Just how does our body process the pain we feel? It’s just as complex as explaining the pain we each feel. Those of us living with arthritis know the realities of pain can be debilitating, defeating and overwhelming. It’s almost always there when you live with arthritis. Sometimes we can forget it’s there for a little bit and ignore it to a degree, but mostly it’s ever-present. How do you escape the pain? How do you cope? It’s exhausting, isn’t it? I get it. Sometimes it feels like a tune that keeps playing in your head on a never-ending repeat loop. You’re tired of talking about it and you feel like those around you are tired of hearing about it, or maybe they don’t even believe you.
When I’m asked what my pain level is, I struggle to answer. A lot of times I use sarcasm and humor. “Well, my pain level in which joint?” “My pain level today or on average the past week?”
I’m always telling other health care providers: If you’re not asking us patients what our average baseline level of pain is, on a daily basis, then asking us what our pain level is, in this one moment of time, might not be the best gauge. My baseline daily average is a 2. For me, that means I can get up and function, work and go about my day. But when I have a moment to be still, I can feel pain in my shoulders and neck. When I’m standing for more than 10 minutes or walking, I feel it in my feet.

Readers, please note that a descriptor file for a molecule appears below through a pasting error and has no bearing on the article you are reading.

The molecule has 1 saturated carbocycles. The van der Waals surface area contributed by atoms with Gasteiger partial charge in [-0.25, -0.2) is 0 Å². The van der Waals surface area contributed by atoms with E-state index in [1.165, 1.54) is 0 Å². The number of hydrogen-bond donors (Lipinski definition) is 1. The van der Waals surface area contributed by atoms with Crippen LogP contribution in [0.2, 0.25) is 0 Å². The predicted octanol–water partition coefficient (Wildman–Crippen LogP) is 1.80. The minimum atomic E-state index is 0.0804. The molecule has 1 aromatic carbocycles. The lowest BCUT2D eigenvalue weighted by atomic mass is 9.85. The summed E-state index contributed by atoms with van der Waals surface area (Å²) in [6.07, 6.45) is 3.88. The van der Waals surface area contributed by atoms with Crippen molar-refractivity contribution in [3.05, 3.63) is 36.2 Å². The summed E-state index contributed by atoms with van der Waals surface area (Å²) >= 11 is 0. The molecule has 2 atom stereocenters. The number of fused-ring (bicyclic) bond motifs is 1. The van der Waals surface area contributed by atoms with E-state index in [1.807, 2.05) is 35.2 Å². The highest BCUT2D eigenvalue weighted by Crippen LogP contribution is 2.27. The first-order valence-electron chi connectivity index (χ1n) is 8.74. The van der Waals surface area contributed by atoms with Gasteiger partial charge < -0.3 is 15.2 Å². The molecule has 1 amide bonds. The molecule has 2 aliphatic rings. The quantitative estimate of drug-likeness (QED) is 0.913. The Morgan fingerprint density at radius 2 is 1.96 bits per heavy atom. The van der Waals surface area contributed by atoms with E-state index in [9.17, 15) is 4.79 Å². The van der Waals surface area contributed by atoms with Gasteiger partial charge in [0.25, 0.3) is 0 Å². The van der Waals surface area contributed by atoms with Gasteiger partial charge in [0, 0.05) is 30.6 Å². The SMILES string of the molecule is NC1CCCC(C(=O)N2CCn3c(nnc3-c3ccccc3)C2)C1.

In this episode about pain, it was so great to hear from an expert who understands chronic pain. Dr. Wesley Gilliam, a pain psychologist and clinical director of the Mayo Clinic Pain Rehabilitation Center in Rochester, Minnesota, talks to Julie and me about the importance of confronting our pain, how to cope with it and ways to manage it beyond taking medicine or resting. He shares how important it is to shift the focus from our symptoms to the things we want or need to do and setting goals to get there.
Measuring pain is more about function and not a number on a scale. Dr. Gilliam talks about the hard work it takes to manage chronic pain and improve function, and he helps us better understand the brain’s role in how we feel our physical pain. Listen to this latest Live Yes! With Arthritis podcast to learn how to address both the mental and physical aspects of chronic pain.
By Rebecca Gillett, MS OTR/L